Archbishop condemns murders of Christian hospital workers in South Sudan

Published 01 February 2014  |  
AP
In this file photo, a woman prays holding a flag of South Sudan, which gained its independence from the North on July 9, 2011, after years of bloody civil war

The Archbishop of Canterbury spoke out yesterday against the killings of Christians working in hospitals in South Sudan.

On the first day of his five-day tour to four African countries, the Most Reverend Justin Welby met with South Sudanese President Salva Kiir and several senior figures of the country's Anglican Communion.

"I've heard particularly bad news of attacks on people," said Archbishop Welby, "Christian people, working as Christians in hospitals and that is of great, great concern."

In a sermon in the South Sudanese capital, Juba, quoted in Lebanon's Daily Star, the Archbishop said: "In a world where everyone is used to killing, I ask you to call on all your courage and faith, to remember your suffering, to remember those who have been killed, to be clear that those were terrible injustices, but to pray that you may love your enemies."

Speaking about resolving the conflict, which has begun to wind down since the government and rebels signed a ceasefire last week, the Anglican leader said: "There must be no impunity.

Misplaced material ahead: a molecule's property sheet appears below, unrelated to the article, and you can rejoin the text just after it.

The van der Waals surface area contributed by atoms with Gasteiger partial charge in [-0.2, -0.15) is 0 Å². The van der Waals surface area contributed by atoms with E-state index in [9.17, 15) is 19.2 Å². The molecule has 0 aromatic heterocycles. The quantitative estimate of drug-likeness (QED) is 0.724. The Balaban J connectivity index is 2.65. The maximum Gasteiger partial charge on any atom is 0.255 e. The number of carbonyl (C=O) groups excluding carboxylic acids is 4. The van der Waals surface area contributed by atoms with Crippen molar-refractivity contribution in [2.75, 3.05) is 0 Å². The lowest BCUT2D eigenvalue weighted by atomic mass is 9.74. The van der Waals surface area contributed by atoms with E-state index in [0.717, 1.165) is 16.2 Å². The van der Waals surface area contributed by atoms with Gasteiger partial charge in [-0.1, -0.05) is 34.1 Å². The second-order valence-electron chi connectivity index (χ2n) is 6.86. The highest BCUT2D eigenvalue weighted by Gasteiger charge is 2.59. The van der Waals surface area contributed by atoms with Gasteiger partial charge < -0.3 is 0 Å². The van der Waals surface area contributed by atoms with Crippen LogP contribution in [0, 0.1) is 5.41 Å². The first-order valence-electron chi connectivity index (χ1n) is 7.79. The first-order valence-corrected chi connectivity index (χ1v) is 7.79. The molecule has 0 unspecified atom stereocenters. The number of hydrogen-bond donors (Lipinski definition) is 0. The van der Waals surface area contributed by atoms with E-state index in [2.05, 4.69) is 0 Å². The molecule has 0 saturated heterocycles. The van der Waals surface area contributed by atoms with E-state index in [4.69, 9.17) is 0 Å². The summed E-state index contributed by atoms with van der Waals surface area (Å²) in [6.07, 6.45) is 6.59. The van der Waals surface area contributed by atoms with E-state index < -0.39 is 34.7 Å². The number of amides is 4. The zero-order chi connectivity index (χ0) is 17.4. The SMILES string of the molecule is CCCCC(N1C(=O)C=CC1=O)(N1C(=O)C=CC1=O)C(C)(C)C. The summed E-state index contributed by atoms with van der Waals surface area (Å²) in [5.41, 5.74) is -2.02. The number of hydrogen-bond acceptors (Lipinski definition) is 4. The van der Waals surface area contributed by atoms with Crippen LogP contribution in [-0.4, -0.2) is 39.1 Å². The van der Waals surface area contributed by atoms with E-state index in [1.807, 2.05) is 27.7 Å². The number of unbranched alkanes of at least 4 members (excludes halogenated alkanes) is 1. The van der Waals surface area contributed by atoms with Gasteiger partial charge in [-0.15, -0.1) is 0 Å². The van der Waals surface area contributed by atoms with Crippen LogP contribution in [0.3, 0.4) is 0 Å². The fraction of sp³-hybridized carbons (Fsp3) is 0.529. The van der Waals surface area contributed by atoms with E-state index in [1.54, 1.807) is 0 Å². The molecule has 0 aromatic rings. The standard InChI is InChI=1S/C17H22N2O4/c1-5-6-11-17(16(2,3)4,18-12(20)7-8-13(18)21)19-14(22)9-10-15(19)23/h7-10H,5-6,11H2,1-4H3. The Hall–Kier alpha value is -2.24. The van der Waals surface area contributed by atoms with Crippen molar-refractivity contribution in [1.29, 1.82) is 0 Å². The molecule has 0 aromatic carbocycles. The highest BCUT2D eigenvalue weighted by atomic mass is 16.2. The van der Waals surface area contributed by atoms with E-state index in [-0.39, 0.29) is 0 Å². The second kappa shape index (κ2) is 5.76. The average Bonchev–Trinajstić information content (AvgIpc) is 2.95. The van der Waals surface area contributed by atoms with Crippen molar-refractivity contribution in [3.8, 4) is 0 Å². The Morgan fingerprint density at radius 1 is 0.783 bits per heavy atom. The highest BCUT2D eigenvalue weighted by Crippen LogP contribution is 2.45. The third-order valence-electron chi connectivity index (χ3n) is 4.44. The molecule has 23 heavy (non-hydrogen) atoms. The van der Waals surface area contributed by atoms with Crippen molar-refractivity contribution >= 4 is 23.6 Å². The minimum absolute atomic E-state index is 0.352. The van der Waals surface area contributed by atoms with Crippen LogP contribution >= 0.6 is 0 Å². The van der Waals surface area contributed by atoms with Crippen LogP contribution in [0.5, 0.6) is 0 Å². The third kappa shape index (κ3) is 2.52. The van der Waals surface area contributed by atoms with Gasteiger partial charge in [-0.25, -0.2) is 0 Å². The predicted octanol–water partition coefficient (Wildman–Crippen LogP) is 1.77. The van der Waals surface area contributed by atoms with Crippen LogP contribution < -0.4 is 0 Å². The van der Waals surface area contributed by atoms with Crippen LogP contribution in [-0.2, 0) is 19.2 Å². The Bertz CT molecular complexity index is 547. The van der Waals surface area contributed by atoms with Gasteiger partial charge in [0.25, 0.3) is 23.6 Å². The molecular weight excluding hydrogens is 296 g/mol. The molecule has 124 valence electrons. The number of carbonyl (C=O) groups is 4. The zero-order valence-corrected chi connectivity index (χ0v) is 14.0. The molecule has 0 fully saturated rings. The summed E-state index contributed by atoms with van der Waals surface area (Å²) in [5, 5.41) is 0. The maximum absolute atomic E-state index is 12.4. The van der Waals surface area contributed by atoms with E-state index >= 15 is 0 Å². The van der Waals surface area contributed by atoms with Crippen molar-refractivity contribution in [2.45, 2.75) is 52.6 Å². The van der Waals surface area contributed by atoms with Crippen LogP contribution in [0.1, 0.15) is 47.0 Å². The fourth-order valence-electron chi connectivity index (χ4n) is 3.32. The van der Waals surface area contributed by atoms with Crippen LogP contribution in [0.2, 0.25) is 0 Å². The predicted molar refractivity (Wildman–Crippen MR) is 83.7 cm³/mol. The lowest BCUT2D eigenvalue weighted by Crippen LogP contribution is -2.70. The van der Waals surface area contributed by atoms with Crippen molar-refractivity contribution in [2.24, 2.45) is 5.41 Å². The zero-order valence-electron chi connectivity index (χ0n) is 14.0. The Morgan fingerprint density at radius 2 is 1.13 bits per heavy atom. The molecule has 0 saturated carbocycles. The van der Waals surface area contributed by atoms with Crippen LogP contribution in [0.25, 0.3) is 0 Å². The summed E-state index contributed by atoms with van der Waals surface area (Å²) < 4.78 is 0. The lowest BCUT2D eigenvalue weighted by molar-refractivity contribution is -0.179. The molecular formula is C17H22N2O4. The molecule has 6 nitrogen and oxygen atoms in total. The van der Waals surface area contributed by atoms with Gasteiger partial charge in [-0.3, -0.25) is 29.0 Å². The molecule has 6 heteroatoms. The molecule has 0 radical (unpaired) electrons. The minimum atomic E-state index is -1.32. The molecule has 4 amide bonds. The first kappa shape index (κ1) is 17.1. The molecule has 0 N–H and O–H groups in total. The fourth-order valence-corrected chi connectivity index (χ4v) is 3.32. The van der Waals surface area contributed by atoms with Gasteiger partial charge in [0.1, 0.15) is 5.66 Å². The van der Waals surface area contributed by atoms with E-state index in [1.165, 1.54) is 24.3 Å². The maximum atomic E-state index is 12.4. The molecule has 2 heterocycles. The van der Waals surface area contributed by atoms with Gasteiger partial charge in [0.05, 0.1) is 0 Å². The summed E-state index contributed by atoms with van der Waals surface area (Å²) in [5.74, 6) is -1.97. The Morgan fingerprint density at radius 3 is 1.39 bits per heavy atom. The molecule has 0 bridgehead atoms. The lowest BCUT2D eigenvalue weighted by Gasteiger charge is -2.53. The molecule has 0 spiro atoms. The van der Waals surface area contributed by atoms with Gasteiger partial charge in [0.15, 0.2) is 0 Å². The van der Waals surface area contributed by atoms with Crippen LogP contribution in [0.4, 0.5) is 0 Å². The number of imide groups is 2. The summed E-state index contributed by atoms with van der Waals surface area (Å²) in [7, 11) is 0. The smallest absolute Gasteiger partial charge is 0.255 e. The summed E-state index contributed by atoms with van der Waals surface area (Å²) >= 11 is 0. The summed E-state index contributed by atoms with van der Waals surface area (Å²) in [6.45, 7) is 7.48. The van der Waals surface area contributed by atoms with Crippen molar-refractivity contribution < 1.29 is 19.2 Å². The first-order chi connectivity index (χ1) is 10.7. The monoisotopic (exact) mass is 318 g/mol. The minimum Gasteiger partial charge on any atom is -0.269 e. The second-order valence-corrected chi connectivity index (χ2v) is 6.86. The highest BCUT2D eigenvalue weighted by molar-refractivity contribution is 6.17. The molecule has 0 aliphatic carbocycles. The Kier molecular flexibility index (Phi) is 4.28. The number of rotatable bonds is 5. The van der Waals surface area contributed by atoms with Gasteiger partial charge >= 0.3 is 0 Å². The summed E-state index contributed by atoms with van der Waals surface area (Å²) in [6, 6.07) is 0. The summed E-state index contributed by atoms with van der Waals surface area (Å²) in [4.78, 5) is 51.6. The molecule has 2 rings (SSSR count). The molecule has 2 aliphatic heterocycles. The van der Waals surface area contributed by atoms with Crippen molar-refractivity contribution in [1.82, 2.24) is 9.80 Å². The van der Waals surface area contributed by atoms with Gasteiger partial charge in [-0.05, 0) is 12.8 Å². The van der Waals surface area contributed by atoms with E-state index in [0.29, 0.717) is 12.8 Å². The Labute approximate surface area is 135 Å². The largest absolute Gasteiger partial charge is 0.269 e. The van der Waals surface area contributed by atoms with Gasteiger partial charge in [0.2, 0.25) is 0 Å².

"Conflict reconciliation is done by the people locally. Outsiders do not understand enough but what we can do, and promise to do, is accompany and support those... who are leading the reconciliation locally."

More than 1,000 people have been killed and many thousands more have been internally displaced.

The violence began following a coup orchestrated by a group of government officials, ethnic militias and military leaders loyal to former vice president Riek Machar, himself a seasoned guerrilla warrior.

Aid workers have repeatedly reported horrific atrocities committed by both government soldiers and rebel fighters.

Despite a ceasefire agreed by both sides, revenge attacks continue, as the violence is reported to have merely diminished, rather than ceased.

 

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